Exciting possibilities for new Marina Downtown

Area likely to have mix of homes, offices and recreational facilities

A large new precinct near the Central Business District to be freed up by a new undersea road offers many exciting possibilities, say property consultants.

They say the upcoming Marina Downtown could complement the existing CBD in the same way the financial hub of Canary Wharf complements the city of London.

The 70ha area, to be developed once a section of the East Coast Parkway (ECP) is removed, is likely to feature a mix of homes, offices, retail and recreational facilities, said property and planning consultants.

This will allow for a new CBD, with the Marina Bay area as a seamless extension of the existing financial district.

On Wednesday, the Government unveiled details for the undersea Marina Coastal Expressway linking the Kallang-Paya Lebar Expressway (KPE), Ayer Rajah Expressway (AYE) and the ECP. As part of the development, a 1km section of the ECP from Marina Boulevard to Prince Edward Road will be removed.

In the Urban Redevelopment Authority's Masterplan 2008, land in the area known as the "Downtown Core" is zoned as white sites - intended for commercial, hotel, residential, sports, recreational and other such uses.

Planning rules allow high-intensity development on these white sites, which means more skyscrapers are likely to dot the area, consultants said.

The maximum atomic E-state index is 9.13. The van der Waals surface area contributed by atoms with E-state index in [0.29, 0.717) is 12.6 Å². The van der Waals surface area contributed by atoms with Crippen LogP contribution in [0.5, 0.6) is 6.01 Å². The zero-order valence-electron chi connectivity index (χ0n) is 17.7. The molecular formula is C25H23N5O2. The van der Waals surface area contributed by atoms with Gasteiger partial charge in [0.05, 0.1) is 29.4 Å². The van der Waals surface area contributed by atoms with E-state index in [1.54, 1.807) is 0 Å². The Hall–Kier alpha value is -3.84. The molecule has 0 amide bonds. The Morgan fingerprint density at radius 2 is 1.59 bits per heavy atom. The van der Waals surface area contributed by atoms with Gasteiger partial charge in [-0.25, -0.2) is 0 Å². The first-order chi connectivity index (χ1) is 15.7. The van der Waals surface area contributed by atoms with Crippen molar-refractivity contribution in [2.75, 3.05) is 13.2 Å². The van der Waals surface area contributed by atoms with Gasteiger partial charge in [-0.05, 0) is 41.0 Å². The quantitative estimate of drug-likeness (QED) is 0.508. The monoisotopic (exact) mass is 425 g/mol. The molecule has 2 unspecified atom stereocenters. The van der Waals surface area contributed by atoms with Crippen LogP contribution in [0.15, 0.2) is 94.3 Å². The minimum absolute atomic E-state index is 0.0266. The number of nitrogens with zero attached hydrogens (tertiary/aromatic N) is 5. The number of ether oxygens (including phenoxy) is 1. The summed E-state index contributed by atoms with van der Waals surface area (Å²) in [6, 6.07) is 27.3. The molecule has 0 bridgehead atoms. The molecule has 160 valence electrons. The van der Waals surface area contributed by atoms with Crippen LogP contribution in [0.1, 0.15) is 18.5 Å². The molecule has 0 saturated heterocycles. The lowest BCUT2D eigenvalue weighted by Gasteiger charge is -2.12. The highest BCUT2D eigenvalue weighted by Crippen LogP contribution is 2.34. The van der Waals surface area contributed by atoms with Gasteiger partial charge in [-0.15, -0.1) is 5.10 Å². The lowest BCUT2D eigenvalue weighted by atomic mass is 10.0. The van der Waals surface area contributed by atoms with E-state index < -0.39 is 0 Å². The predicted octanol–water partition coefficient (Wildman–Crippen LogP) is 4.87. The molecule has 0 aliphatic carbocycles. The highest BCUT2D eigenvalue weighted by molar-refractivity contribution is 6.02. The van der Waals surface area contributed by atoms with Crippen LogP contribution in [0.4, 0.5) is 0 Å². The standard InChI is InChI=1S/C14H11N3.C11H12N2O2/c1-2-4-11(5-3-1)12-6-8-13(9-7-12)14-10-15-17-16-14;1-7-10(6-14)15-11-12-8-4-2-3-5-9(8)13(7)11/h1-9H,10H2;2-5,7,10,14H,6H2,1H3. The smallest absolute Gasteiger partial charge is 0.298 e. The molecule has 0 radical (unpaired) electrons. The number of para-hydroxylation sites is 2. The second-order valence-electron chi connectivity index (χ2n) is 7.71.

Century 21 chief executive Ku Swee Yong expects more buildings with large floor plates, coveted for trading floors by banks and commodity houses. Such large spaces feature in the upcoming Marina One mixed development and Asia Square towers.

"It is difficult to find any plot of land within Raffles Place now that can allow you to have such large floor plates," said Mr Ku.

Jones Lang LaSalle national director of research and consultancy Ong Teck Hui expects more mixed developments to spring up to accommodate a residential population, with supporting entertainment, food and beverage options.

Civic facilities such as parks and places of worship could also be added, to ensure that the CBD will not become a ghost town over the weekend, added Mr Ku.

Knight Frank head of investment and capital transactions Ian Loh added that there could also be plans for links between the new developments, with more underground passageways.

But consultants say that the new Marina Downtown is likely to be dominated by office space.

"There will be more offices than homes in the new area, because Marina Bay already has quite a lot of residential developments like The Sail, Marina Bay Residences and Marina Bay Suites," said Mr Loh.

Mr Ong said the key priority is to provide enough commercial land to support economic growth, so land parcels closer to Central Boulevard and the Marina Bay MRT station will likely be mostly for commercial use.

Consultants also suggested that the large area of the new downtown means its development is likely to be done in phases.

They said the high plot ratios of the white sites spell a potential flood of office or residential spaces, and the Government would be cautious in releasing these plots.

Mr Ku said office vacancies are high in Raffles Place and Tanjong Pagar, while offices in Asia Square Tower 2 have yet to be filled.

More office space is set to come on the market after the sale of a commercial site at Telok Ayer Street, and when the Capitagreen building in Cross Street is completed.

"Unless the signal from financial institutions is such that they will start hiring aggressively, the Government will be careful about flooding the market with more office space," he said.